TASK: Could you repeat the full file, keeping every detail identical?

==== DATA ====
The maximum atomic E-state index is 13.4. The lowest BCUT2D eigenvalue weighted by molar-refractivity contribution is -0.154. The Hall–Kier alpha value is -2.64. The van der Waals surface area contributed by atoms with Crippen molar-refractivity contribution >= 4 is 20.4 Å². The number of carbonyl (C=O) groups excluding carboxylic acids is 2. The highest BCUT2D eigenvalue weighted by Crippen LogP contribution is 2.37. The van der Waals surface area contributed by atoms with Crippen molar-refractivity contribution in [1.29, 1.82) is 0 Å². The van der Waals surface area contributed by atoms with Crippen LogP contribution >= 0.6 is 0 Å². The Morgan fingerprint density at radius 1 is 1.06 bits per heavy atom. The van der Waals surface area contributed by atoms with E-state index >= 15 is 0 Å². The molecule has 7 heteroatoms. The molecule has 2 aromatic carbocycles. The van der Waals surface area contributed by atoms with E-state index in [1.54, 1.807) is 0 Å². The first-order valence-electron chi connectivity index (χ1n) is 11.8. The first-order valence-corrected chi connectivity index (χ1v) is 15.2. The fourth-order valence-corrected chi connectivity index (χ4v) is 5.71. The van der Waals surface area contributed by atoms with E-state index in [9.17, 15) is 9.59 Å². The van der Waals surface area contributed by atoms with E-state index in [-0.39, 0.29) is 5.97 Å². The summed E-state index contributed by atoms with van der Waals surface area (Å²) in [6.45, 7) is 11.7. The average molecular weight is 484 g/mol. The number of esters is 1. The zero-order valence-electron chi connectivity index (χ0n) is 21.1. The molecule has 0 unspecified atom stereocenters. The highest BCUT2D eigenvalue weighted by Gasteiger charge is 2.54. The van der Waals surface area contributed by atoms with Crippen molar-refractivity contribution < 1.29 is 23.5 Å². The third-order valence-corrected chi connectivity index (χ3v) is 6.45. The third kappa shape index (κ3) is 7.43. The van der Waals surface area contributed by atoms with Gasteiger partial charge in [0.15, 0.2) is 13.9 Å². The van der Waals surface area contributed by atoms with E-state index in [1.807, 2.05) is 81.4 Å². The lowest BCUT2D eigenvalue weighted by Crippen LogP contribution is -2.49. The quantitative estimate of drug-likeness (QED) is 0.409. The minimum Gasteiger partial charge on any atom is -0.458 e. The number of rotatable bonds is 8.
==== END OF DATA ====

The maximum atomic E-state index is 13.4. The lowest BCUT2D eigenvalue weighted by molar-refractivity contribution is -0.154. The Hall–Kier alpha value is -2.64. The van der Waals surface area contributed by atoms with Crippen molar-refractivity contribution >= 4 is 20.4 Å². The number of carbonyl (C=O) groups excluding carboxylic acids is 2. The highest BCUT2D eigenvalue weighted by Crippen LogP contribution is 2.37. The van der Waals surface area contributed by atoms with Crippen molar-refractivity contribution in [1.29, 1.82) is 0 Å². The van der Waals surface area contributed by atoms with Crippen LogP contribution >= 0.6 is 0 Å². The Morgan fingerprint density at radius 1 is 1.06 bits per heavy atom. The van der Waals surface area contributed by atoms with E-state index >= 15 is 0 Å². The molecule has 7 heteroatoms. The molecule has 2 aromatic carbocycles. The van der Waals surface area contributed by atoms with E-state index in [1.54, 1.807) is 0 Å². The first-order valence-electron chi connectivity index (χ1n) is 11.8. The first-order valence-corrected chi connectivity index (χ1v) is 15.2. The fourth-order valence-corrected chi connectivity index (χ4v) is 5.71. The van der Waals surface area contributed by atoms with E-state index in [9.17, 15) is 9.59 Å². The van der Waals surface area contributed by atoms with E-state index in [-0.39, 0.29) is 5.97 Å². The summed E-state index contributed by atoms with van der Waals surface area (Å²) in [6.45, 7) is 11.7. The average molecular weight is 484 g/mol. The number of esters is 1. The zero-order valence-electron chi connectivity index (χ0n) is 21.1. The molecule has 0 unspecified atom stereocenters. The highest BCUT2D eigenvalue weighted by Gasteiger charge is 2.54. The van der Waals surface area contributed by atoms with Crippen molar-refractivity contribution < 1.29 is 23.5 Å². The third-order valence-corrected chi connectivity index (χ3v) is 6.45. The third kappa shape index (κ3) is 7.43. The van der Waals surface area contributed by atoms with Gasteiger partial charge in [0.15, 0.2) is 13.9 Å². The van der Waals surface area contributed by atoms with E-state index in [1.807, 2.05) is 81.4 Å². The lowest BCUT2D eigenvalue weighted by Crippen LogP contribution is -2.49. The quantitative estimate of drug-likeness (QED) is 0.409. The minimum Gasteiger partial charge on any atom is -0.458 e. The number of rotatable bonds is 8.